Just days after posting details of searches made by hundreds of thousands of subscribers, AOL is in hot water again with consumer advocates. This time the issue is with the company's Active Virus Shield antivirus software, released last week.
At issue is the software's licensing agreement, which authorises AOL to gather and share data on how the software is being used and permits AOL and its affiliates to send email to users. "If you go through the installation, just as any normal user would, there is not the slightest hint of any advertising functionality or data gathering of any kind," said Eric Howes, director of malware research at antispyware vendor Sunbelt.
Active Virus Shield uses Kaspersky Lab's well-regarded antivirus software, and comes with an optional security toolbar that blocks pop-up adverts and manages passwords. The software is available for free to anyone who wishes to download it and can be found here.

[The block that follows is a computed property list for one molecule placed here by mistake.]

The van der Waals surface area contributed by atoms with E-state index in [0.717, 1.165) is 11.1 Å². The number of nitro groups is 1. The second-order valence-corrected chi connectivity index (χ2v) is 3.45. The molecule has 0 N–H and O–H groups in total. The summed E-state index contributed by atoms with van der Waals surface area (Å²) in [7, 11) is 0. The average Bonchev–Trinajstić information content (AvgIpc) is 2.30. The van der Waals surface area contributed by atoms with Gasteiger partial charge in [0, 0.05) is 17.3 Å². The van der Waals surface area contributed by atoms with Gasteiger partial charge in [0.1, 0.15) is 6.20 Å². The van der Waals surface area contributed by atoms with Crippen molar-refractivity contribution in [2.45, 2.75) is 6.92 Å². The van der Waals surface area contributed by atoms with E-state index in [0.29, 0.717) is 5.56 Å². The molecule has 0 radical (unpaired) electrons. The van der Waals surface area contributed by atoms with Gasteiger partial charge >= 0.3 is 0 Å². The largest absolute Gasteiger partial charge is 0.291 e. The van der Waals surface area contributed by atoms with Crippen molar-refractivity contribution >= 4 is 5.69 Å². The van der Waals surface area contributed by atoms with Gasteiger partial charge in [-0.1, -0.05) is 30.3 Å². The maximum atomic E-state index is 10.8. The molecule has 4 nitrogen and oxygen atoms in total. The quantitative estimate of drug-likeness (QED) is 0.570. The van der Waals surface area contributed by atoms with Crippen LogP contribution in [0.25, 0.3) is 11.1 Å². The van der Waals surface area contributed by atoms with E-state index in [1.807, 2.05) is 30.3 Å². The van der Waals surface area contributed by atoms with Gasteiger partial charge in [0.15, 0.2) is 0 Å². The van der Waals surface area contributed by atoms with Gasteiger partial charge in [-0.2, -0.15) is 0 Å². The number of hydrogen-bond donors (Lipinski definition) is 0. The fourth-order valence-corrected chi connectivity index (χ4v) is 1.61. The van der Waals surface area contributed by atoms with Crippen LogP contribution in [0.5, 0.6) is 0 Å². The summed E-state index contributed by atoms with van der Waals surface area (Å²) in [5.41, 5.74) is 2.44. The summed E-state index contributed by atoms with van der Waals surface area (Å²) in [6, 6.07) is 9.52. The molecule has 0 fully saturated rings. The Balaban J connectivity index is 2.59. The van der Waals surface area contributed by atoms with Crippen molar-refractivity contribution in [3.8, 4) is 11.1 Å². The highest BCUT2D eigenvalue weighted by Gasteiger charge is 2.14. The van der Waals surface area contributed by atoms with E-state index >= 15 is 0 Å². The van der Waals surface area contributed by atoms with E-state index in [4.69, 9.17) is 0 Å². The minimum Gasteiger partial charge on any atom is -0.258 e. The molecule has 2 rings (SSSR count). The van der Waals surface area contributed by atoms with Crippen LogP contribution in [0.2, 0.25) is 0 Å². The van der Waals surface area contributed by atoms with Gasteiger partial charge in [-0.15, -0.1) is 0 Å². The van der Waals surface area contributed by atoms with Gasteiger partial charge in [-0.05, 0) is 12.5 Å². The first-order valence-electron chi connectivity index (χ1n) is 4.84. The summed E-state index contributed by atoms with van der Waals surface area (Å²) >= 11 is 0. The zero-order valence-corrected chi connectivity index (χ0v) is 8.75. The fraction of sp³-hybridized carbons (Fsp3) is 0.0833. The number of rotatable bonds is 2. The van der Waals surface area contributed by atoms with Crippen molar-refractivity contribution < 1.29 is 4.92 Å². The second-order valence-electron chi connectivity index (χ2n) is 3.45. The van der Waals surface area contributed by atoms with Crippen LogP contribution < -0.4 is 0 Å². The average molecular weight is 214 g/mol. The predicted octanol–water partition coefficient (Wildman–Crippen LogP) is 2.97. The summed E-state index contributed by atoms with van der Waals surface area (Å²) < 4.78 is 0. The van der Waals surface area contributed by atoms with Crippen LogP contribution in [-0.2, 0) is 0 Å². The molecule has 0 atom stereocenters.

Although security experts, including Howes, say Active Virus Shield does not behave in a malicious fashion or serve up unwanted adverts, some are concerned that the product's Eula (end-user licence agreement) would allow AOL to send spam or serve up adware at some point in the future. "If it actually does any of the things stated in the Eula, we would actually flag it as spyware," said Christina Olson, a project manager with Stopbadware.org.
The Active Virus Shield agreement gives AOL much broader rights to collect information and then to share that information with third parties than typical Eulas, observers said.
A prohibition against blocking adverts also caught Olson's attention. "If you have any ad-blocking software up, you're basically violating the Eula, which is ridiculous," she said.